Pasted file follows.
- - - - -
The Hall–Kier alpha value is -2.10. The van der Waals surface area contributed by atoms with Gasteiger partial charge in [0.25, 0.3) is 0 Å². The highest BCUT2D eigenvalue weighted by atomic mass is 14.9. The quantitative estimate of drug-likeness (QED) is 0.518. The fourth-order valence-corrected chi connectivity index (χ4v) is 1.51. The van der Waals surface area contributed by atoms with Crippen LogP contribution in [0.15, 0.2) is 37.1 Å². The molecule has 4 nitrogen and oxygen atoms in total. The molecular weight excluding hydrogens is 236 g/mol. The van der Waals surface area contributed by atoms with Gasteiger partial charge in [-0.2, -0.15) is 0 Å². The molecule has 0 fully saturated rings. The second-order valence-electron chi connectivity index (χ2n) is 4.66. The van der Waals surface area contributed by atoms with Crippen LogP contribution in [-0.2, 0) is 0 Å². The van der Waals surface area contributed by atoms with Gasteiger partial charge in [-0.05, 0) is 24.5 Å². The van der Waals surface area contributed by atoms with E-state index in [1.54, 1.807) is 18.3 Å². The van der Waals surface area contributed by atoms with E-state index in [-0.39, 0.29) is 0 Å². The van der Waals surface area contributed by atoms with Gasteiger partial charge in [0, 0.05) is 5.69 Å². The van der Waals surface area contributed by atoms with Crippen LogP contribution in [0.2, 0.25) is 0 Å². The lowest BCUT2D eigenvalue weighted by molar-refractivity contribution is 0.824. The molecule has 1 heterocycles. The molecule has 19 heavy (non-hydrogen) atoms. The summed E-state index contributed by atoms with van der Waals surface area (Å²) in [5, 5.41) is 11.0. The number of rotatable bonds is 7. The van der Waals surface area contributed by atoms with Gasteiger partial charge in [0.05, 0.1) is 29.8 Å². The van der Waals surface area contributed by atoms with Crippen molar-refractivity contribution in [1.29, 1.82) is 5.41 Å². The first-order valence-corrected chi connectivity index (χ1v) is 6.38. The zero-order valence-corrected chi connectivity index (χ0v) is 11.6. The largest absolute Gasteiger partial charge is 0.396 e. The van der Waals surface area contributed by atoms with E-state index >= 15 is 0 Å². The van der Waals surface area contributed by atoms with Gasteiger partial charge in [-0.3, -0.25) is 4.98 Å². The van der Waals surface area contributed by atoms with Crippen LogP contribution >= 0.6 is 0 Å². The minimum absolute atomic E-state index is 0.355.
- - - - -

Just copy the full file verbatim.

The Hall–Kier alpha value is -2.10. The van der Waals surface area contributed by atoms with Gasteiger partial charge in [0.25, 0.3) is 0 Å². The highest BCUT2D eigenvalue weighted by atomic mass is 14.9. The quantitative estimate of drug-likeness (QED) is 0.518. The fourth-order valence-corrected chi connectivity index (χ4v) is 1.51. The van der Waals surface area contributed by atoms with Crippen LogP contribution in [0.15, 0.2) is 37.1 Å². The molecule has 4 nitrogen and oxygen atoms in total. The molecular weight excluding hydrogens is 236 g/mol. The van der Waals surface area contributed by atoms with Gasteiger partial charge in [-0.2, -0.15) is 0 Å². The molecule has 0 fully saturated rings. The second-order valence-electron chi connectivity index (χ2n) is 4.66. The van der Waals surface area contributed by atoms with Crippen LogP contribution in [-0.2, 0) is 0 Å². The van der Waals surface area contributed by atoms with Gasteiger partial charge in [-0.05, 0) is 24.5 Å². The van der Waals surface area contributed by atoms with E-state index in [1.54, 1.807) is 18.3 Å². The van der Waals surface area contributed by atoms with E-state index in [-0.39, 0.29) is 0 Å². The van der Waals surface area contributed by atoms with Gasteiger partial charge in [0, 0.05) is 5.69 Å². The van der Waals surface area contributed by atoms with Crippen LogP contribution in [0.2, 0.25) is 0 Å². The lowest BCUT2D eigenvalue weighted by molar-refractivity contribution is 0.824. The molecule has 1 heterocycles. The molecule has 19 heavy (non-hydrogen) atoms. The summed E-state index contributed by atoms with van der Waals surface area (Å²) in [5, 5.41) is 11.0. The number of rotatable bonds is 7. The van der Waals surface area contributed by atoms with Gasteiger partial charge in [0.05, 0.1) is 29.8 Å². The van der Waals surface area contributed by atoms with Crippen molar-refractivity contribution in [1.29, 1.82) is 5.41 Å². The first-order valence-corrected chi connectivity index (χ1v) is 6.38. The zero-order valence-corrected chi connectivity index (χ0v) is 11.6. The largest absolute Gasteiger partial charge is 0.396 e. The van der Waals surface area contributed by atoms with E-state index >= 15 is 0 Å². The van der Waals surface area contributed by atoms with Gasteiger partial charge in [-0.3, -0.25) is 4.98 Å². The van der Waals surface area contributed by atoms with Crippen LogP contribution >= 0.6 is 0 Å². The minimum absolute atomic E-state index is 0.355.